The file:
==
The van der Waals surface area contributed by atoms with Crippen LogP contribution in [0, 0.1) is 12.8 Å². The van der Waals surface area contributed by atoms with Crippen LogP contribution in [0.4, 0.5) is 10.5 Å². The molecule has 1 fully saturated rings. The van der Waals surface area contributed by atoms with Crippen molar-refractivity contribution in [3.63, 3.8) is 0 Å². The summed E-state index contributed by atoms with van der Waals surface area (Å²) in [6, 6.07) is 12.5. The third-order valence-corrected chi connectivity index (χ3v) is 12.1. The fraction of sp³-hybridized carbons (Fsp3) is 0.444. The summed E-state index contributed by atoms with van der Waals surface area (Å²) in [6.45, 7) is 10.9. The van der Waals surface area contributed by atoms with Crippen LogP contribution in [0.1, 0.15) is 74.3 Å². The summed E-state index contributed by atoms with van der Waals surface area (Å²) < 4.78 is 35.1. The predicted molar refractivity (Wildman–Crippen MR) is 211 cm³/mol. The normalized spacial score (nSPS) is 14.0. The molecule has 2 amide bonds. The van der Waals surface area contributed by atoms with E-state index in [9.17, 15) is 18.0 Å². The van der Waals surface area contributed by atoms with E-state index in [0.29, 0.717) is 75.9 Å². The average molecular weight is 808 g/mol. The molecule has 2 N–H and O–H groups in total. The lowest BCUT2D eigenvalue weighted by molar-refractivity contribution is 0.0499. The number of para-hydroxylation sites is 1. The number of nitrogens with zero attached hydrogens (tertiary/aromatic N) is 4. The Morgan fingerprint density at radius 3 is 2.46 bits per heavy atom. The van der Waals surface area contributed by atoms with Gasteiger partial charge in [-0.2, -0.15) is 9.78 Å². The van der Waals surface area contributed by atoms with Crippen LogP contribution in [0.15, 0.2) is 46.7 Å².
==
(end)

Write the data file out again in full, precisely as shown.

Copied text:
The van der Waals surface area contributed by atoms with Crippen LogP contribution in [0, 0.1) is 12.8 Å². The van der Waals surface area contributed by atoms with Crippen LogP contribution in [0.4, 0.5) is 10.5 Å². The molecule has 1 fully saturated rings. The van der Waals surface area contributed by atoms with Crippen molar-refractivity contribution in [3.63, 3.8) is 0 Å². The summed E-state index contributed by atoms with van der Waals surface area (Å²) in [6, 6.07) is 12.5. The third-order valence-corrected chi connectivity index (χ3v) is 12.1. The fraction of sp³-hybridized carbons (Fsp3) is 0.444. The summed E-state index contributed by atoms with van der Waals surface area (Å²) in [6.45, 7) is 10.9. The van der Waals surface area contributed by atoms with Crippen LogP contribution in [0.1, 0.15) is 74.3 Å². The summed E-state index contributed by atoms with van der Waals surface area (Å²) < 4.78 is 35.1. The predicted molar refractivity (Wildman–Crippen MR) is 211 cm³/mol. The normalized spacial score (nSPS) is 14.0. The molecule has 2 amide bonds. The van der Waals surface area contributed by atoms with E-state index in [9.17, 15) is 18.0 Å². The van der Waals surface area contributed by atoms with E-state index in [0.29, 0.717) is 75.9 Å². The average molecular weight is 808 g/mol. The molecule has 2 N–H and O–H groups in total. The lowest BCUT2D eigenvalue weighted by molar-refractivity contribution is 0.0499. The number of para-hydroxylation sites is 1. The number of nitrogens with zero attached hydrogens (tertiary/aromatic N) is 4. The Morgan fingerprint density at radius 3 is 2.46 bits per heavy atom. The van der Waals surface area contributed by atoms with Gasteiger partial charge in [-0.2, -0.15) is 9.78 Å². The van der Waals surface area contributed by atoms with Crippen LogP contribution in [0.15, 0.2) is 46.7 Å².